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Housecalls Garden Slugs, The Force of Reiki, Why Organic Is More Expensive
By Jody Berman
Q I have slugs in my garden. Are there natural methods that can control them?
A Yes. Most garden pests and weeds can be controlled without applying chemical pesticides. Here are some tips to keep slugs from damaging seedlings, lettuce and other plants.
“Healthy soil is very important,” says Eileen Weinsteiger, manager of the Rodale Institute’s demonstration gardens in Kutztown, Pa. Enrich your soil with nutrient-rich compost in both the spring and fall, Weinsteiger advises. Healthy soil will improve chances for growing healthy plants that will have strong natural defenses against slugs.
Additionally, slugs like dampness but not heat. Weinsteiger recommends laying green grass clippings where you’ve spotted slugs. As the clippings heat up, they become more abrasive, and slugs don’t like the texture. Or sprinkle gritty substances like diatomaceous earth, crushed eggshells or sand around slug hangouts. Wear a mask when using diatomaceous earth, cautions Weinsteiger (the fine particles can get into the lungs), and reapply after rain.
Stale beer set in shallow containers attracts slugs, which will drown in the brew. And copper strips used as a barrier emit an electrical charge to repel them.
Q What is Reiki used for, and how does it work?
A Reiki (RAY-key) is a form of energy medicine used to relax the mind, decrease pain and accelerate healing. Derived from the Japanese words rei (universal spirit) and ki (life energy), Reiki means “universal life energy.”
As “conduits” for this energy, Reiki practitioners apply light touch around or on the receiver’s clothed body, allowing the energy “to flow through them and through their hands into the receiver. The energy will go where the receiver needs it at that particular time,” says Maya Page, Reiki practitioner/trainer in Santa Fe, N.M. Different hand positions are used on the head, abdomen, back and elsewhere to help restore physical and emotional well-being.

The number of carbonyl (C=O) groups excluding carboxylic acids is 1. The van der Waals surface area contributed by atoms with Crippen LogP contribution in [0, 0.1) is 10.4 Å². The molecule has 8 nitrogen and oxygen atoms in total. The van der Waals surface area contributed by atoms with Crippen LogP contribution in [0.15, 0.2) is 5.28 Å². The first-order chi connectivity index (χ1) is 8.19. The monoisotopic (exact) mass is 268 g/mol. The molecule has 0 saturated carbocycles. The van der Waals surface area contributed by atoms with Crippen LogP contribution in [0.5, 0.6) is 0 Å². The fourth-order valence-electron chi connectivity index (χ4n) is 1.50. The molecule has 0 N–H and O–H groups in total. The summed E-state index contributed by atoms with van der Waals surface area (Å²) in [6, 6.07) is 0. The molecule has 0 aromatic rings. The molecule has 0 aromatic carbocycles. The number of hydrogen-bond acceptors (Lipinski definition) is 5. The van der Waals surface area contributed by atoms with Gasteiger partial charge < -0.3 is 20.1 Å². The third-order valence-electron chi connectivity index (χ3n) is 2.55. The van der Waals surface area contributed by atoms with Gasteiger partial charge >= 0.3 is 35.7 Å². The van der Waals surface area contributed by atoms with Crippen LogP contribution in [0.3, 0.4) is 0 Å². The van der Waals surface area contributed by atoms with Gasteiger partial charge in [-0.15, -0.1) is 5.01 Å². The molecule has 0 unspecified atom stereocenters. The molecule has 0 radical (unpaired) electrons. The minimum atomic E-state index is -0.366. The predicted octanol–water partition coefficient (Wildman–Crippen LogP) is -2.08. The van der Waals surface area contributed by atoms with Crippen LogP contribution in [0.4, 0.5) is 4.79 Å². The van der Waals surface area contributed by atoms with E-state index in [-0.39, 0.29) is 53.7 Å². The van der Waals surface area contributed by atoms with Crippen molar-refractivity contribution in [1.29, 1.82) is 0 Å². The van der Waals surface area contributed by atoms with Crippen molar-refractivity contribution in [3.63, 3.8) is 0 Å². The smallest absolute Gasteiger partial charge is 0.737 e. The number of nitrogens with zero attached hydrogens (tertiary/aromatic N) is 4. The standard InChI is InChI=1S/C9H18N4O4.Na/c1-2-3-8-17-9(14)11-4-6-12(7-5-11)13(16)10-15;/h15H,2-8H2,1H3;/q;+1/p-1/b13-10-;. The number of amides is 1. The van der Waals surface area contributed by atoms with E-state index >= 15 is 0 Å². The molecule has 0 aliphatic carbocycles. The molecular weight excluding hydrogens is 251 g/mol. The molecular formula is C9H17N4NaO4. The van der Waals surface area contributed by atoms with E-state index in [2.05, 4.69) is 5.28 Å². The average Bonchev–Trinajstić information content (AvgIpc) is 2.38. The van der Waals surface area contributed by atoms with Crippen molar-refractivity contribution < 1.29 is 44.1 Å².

Reiki practitioners are trained to work on themselves, too—“it’s like having a first-aid kit at our fingertips,” Page says.
Reiki was introduced to the United States in the 1930s from Japan. Although there has been little scientific study, Reiki is practiced throughout the world and increasingly is being used as an adjunct therapy in hospitals and other conventional healthcare settings. For more information, visit www. reikialliance.org.
Why Organic Is Expensive
Q Why is organic produce often more expensive than nonorganic?
A For starters, organic farming is more labor intensive than conventional farming. Instead of using synthetic pesticides and fertilizers, organic farmers employ crop rotation, crop covering, biological soil amendments and other methods that build healthy soil and help protect the environment and farmworkers from toxic and persistent chemicals. Additionally, certified organic farmers must maintain detailed farm plans and comply with stricter federal re...
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ADSA - ASAS (JAM) Joint Annual Meeting 2013 - American Dairy Science Association / American Society of Animal Science
Dates: 7/8/2013 – 7/12/2013
Indiana Convention CenterIndianapolis
100 S. Capitol Avenue
American Dairy Science AssociationThe American Dairy Science Association (ADSA) is an international organization of educators, scientists and industry representatives who are committed to advancing the dairy industry, and keenly aware of the vital role the dairy sciences play in fulfilling the economic, nutritive and health requirements of the world’s population. Together, ADSA members have discovered new methods and technologies that have revolutionized the dairy industry.American Society of Animal ScienceEstablished in 1908, The American Society of Animal Science (ASAS) is a professional organization for animal scientists designed to help members provide effective leadership through research, extension, teaching, and service for the dynamic and rapidly changing livestock and meat industries.Mark your calendars now for the 2013 Joint Annual Meeting (JAM) of the American Society of Animal Science (ASAS) and the American Dairy Science Association (ADSA). As a global forum for professionals, educators, and students, the meeting will attract more than 2,700 of the world’s leading animal and dairy scientists with diverse but common interests in the future of animal science.Not sure if you want to exhibit at or attend the ADSA - ASAS (JAM) Joint Annual Meeting 2013 - American Dairy Science Association / American Society of Animal Science? See the panels below to get the information you need to make an informed decision.